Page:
So how does the ground connection protect people from faulty appliances such as when a frayed live wire touches a metal casing. The ground wire is designed to redirect this charge into the ground through the rod but according to this illustration, if you have a single ground connection no current flows. So how does the charge of a faulty appliances get redirected?
Well, let's take a look at an example of how this might work in a typical house in the United States. This example shows an installation that has no GFCI.
On the left side of the image, there are two devices. The first device is the 120 V 60 Hz incoming power feed, which has two wires coming out of it: the hot wire (shown in green) and the neutral wire (shown in gray). The second device is the ground rod.
Next is the circuit breaker panel, which contains two important things. On the hot wire, it has a circuit breaker (represented here by a fuse symbol). The other important thing it contains is a connection between the neutral wire (from the incoming power feed) and the ground wire (from the ground rod).
Out of the breaker box comes a cable which contains three wires: the hot wire, the neutral wire, and the ground wire. This cable connects to some kind of household appliance. The hot wire and the neutral wire are both connected to some kind of load (represented here by a resistor), and the ground wire connects to the case of the appliance. There's a complete circuit here, and the circuit has an 8 ohm resistor in it, so only 15 A of current flow, and the circuit breaker does not trip.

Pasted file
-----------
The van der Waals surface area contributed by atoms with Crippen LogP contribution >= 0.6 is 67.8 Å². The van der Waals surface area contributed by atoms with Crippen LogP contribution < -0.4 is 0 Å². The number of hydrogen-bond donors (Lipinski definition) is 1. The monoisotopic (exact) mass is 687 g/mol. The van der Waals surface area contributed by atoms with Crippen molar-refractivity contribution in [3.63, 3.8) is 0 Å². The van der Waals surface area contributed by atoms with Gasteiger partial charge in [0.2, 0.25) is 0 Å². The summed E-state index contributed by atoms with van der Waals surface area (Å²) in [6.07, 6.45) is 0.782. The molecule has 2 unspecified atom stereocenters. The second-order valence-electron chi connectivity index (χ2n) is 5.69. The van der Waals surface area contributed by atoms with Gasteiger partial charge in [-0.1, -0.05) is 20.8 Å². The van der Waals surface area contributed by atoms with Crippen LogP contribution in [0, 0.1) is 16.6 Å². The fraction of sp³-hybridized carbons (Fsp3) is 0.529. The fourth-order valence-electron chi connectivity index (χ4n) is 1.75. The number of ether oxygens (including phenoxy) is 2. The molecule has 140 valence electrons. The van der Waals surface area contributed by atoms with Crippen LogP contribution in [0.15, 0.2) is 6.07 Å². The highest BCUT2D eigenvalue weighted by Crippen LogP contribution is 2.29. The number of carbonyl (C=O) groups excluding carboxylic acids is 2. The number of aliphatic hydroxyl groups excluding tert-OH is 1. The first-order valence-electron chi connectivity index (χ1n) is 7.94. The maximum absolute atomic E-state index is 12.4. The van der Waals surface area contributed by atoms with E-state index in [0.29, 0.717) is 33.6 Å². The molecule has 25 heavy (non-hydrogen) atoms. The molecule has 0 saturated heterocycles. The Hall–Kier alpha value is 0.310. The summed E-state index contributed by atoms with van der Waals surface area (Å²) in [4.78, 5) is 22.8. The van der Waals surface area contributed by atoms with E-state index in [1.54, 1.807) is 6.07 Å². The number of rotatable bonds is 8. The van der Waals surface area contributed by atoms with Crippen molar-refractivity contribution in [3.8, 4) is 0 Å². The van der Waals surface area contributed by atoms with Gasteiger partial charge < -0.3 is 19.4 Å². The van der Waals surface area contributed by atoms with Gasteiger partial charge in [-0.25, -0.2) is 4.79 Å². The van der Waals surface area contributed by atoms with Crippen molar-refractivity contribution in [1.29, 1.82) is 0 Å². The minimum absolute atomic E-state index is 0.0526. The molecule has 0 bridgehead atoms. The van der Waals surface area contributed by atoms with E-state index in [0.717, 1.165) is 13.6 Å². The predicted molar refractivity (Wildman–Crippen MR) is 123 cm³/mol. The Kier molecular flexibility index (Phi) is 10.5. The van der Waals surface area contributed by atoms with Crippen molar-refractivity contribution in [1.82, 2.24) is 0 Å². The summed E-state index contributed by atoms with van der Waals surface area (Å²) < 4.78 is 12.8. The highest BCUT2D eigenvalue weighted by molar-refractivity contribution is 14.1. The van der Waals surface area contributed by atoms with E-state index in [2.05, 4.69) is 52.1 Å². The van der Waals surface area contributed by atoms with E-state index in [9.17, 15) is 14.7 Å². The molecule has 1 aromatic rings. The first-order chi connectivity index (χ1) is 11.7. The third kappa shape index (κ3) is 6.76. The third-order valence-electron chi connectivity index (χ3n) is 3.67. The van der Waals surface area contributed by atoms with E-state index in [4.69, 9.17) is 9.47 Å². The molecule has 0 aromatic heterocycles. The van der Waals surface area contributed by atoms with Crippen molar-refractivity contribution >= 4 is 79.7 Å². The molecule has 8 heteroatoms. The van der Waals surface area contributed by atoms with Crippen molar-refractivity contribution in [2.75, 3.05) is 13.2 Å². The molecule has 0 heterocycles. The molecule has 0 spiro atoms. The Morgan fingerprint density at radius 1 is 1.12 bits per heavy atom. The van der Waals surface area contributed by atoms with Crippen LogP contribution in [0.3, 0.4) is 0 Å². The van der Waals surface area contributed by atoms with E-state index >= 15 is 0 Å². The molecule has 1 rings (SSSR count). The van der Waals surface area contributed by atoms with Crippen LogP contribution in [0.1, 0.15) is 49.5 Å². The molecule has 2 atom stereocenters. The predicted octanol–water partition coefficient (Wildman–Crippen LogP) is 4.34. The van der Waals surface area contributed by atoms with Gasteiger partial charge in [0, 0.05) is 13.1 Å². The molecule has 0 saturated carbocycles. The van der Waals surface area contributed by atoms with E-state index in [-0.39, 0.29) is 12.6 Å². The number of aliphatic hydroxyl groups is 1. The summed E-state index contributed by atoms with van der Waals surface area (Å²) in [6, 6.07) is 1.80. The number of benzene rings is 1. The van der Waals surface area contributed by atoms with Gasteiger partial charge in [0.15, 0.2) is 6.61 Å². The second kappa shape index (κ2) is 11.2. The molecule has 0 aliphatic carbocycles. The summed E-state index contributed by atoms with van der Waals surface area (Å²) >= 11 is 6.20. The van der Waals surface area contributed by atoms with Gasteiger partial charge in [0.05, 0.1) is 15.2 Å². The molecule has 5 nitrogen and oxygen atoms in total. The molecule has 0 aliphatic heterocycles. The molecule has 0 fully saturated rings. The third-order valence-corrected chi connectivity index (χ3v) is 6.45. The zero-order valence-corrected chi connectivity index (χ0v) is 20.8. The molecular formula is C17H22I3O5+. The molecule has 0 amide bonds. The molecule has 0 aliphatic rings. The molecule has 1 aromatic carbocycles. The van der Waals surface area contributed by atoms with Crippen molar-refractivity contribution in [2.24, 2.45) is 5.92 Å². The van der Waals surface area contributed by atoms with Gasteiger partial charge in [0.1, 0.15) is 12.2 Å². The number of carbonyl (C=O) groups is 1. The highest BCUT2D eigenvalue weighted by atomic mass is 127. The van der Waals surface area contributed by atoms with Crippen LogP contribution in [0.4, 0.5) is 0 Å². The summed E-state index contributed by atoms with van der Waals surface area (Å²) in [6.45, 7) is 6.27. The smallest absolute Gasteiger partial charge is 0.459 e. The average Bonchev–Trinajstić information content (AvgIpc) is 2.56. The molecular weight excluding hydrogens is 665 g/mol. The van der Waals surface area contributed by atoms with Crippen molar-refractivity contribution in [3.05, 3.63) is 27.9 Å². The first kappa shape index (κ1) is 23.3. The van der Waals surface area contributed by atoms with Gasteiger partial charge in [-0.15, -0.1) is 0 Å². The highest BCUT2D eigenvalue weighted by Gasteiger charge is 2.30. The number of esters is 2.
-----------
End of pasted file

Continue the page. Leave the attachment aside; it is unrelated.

Now, what happens if a frayed live wire touches the metal case of that appliance? Then the circuit looks more like this:
Now a new complete circuit has been formed. The circuit starts at the incoming power feed, then goes into the breaker box, through the circuit breaker, out of the breaker box, through the hot wire, into the appliance, through the ground fault, back out of the appliance, through the ground wire, into the breaker box again, through the ground–neutral connection, back out of the breaker box again, and finally back to the incoming power feed.
This new circuit has very little resistance, so a huge amount of current will flow, and the circuit breaker will trip.
Notice that the ground rod doesn't actually play any role in this particular scenario. If the ground rod were missing, exactly the same thing would have happened.
Where the ground rod comes into play is if a hot wire touches, say, a metal fence outdoors. The metal fence probably doesn't have a ground wire attached to it, but the fence is in contact with the earth (the actual soil around the house). The ground rod is also in contact with the earth, and the earth conducts electricity (as long as it's not too dry!), and so a complete circuit is formed that way.